Metaphysical poetry resolves itself into the two broad divisions of amorous and religious verse. The former was written largely by the courtly poets, Carew, Suckling, and Lovelace, and the latter by Herbert, Crashaw, and Vaughan, who all dedicated their gifts to the service of their religion. The metaphysical element, it seems, first made its appearance in love poems, following the example of the Italian writers, whom Donne seems to have adopted as his models. Under this influence, made yet more popular by the practice of Donne, “every metaphor, natural or traditional to the theme of love, was elaborated in abstract and hyperbolical fashion,” till it gave rise to indulgence in strange and far-fetched images. From this the practice spread to all kinds of poetical writing, amorous or otherwise. But though it returned to England through Italy, the metaphysical mode is traceable, in its origins, to the poetry of the Middle Ages, where the lover woos his mistress in the same artificial tone which characterises metaphysical verse. As Prof. H.J.C. Grierson puts it: “The Metaphysicals of the seventeenth century combined two things, both soon to pass away, the fantastic dialectics of medieval love-poetry and the simple, and sensuous strain which they caught from the classics—soul and body lightly yoked and glad to run and soar together in the winged chariot of Pegasus.”
Donne has written many ‘songs’ and ‘sonnets’ on the subject of love. But he does not follow the Petrarchan tradition of love poetry as we find in Spenser and Shakespeare. He does not flatter his beloved or glorify her. On the contrary, in many of his songs he shows a cynical contempt for women. For example, in ‘Song’ he makes it clear that a man may be able to catch a falling star or say where all the past years are; he may, indeed achieve the impossible, but he will never be able to find a woman true and fair. But Donne is also capable of deep feeling. The poems he wrote to celebrate his wedded love, are full of such feelings. He says to his wife in The Anniversary that all honours and glories, all the princes and their favourites might perish—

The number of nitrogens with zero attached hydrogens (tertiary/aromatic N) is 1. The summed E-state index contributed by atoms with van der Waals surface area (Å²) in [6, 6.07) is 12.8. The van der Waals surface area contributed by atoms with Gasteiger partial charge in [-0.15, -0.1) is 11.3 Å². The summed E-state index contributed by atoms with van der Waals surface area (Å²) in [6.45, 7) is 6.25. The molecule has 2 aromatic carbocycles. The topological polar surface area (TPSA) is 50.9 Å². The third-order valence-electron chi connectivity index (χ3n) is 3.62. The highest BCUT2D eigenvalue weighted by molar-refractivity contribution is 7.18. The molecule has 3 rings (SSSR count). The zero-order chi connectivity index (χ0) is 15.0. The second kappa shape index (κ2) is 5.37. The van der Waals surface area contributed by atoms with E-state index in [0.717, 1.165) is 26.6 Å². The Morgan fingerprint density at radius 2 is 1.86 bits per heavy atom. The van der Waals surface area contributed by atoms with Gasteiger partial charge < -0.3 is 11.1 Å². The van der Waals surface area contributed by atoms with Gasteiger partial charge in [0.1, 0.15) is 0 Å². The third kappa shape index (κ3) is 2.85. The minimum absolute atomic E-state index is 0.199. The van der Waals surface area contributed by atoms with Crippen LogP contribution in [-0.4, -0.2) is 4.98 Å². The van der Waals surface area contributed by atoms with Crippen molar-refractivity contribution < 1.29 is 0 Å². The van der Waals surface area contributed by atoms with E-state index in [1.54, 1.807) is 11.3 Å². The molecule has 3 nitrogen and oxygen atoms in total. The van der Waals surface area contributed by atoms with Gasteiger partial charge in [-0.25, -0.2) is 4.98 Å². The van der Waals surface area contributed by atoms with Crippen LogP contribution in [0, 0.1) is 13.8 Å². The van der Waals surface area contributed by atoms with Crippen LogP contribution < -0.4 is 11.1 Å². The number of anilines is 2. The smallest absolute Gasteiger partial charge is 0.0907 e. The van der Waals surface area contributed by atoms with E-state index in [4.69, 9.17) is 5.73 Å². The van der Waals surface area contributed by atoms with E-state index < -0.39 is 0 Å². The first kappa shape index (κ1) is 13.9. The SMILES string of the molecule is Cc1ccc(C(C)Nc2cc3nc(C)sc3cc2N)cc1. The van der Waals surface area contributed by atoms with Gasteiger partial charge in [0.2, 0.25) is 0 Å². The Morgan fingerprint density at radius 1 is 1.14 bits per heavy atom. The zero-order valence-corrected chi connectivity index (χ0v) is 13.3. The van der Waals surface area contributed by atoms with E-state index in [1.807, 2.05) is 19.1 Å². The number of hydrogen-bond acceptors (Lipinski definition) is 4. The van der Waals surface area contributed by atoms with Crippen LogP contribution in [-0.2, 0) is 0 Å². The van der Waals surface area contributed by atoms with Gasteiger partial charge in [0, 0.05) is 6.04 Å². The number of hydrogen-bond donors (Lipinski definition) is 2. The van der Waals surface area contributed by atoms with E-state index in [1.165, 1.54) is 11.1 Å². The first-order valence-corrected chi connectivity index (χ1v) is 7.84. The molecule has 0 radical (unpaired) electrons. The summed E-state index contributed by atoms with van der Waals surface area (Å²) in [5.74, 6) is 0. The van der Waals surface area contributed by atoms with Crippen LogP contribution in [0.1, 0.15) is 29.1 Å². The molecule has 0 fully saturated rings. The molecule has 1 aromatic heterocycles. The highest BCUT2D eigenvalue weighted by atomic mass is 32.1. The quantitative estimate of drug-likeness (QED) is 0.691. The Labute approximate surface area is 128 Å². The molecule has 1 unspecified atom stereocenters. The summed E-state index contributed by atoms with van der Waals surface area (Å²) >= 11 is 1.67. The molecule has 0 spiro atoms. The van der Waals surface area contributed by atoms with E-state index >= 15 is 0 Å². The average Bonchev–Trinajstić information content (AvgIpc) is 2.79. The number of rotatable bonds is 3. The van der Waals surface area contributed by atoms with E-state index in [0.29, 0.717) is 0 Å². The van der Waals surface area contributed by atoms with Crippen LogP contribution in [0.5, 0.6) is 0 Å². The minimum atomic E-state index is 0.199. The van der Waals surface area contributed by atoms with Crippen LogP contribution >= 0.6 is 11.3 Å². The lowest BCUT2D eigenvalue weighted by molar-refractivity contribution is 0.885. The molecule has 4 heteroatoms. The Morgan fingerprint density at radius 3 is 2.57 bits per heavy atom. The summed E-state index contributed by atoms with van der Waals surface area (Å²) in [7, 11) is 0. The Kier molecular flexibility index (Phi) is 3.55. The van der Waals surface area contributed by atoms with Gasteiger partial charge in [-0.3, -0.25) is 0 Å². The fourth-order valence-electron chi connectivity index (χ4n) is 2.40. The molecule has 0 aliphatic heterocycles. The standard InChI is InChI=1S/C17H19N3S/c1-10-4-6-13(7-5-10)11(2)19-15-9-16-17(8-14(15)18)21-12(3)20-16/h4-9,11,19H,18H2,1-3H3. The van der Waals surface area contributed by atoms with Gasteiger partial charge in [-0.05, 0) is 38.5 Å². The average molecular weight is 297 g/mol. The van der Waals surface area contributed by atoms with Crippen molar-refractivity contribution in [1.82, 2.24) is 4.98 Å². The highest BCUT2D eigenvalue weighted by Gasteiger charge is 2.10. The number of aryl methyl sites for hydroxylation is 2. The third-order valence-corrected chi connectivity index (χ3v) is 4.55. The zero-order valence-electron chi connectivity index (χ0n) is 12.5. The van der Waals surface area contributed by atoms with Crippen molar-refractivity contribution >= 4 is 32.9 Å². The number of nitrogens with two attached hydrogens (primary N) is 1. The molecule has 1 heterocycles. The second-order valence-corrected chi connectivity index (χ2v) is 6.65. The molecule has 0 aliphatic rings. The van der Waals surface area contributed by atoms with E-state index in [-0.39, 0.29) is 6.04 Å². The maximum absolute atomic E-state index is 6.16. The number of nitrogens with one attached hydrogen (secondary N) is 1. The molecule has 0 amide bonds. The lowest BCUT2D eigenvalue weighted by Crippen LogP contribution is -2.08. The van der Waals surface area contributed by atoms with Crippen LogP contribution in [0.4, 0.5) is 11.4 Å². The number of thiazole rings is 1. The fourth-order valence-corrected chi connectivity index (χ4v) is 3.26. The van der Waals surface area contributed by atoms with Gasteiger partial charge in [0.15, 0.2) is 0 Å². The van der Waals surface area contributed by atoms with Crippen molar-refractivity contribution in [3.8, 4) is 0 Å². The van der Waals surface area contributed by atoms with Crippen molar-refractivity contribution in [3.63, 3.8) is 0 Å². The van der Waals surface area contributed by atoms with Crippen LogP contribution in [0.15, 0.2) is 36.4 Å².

Only our love hath no decay
This no to-morrow hath, nor yesterday.
Running it never runt from us away,
But truly keeps his first, last, everlasting day,
There is also a fine feeling in the song, Sweetest love I do not go.
But Donne as a poet of love is very often given to subtle arguments. If he had less of arguments and more of passion he would have been a greater poet of love. He is rather rough too.
Although in his youth he had lived an irregular life, Donne took to religion whole-heartedly in his middle age and entered the church. He was an excellent preacher and rose to be the Dean of St Paul’s. His Divine Poems, as his religious verse is called, is marked by an intense feeling of piety, by a brooding thought on the subject of death and a strong faith in Resurrection.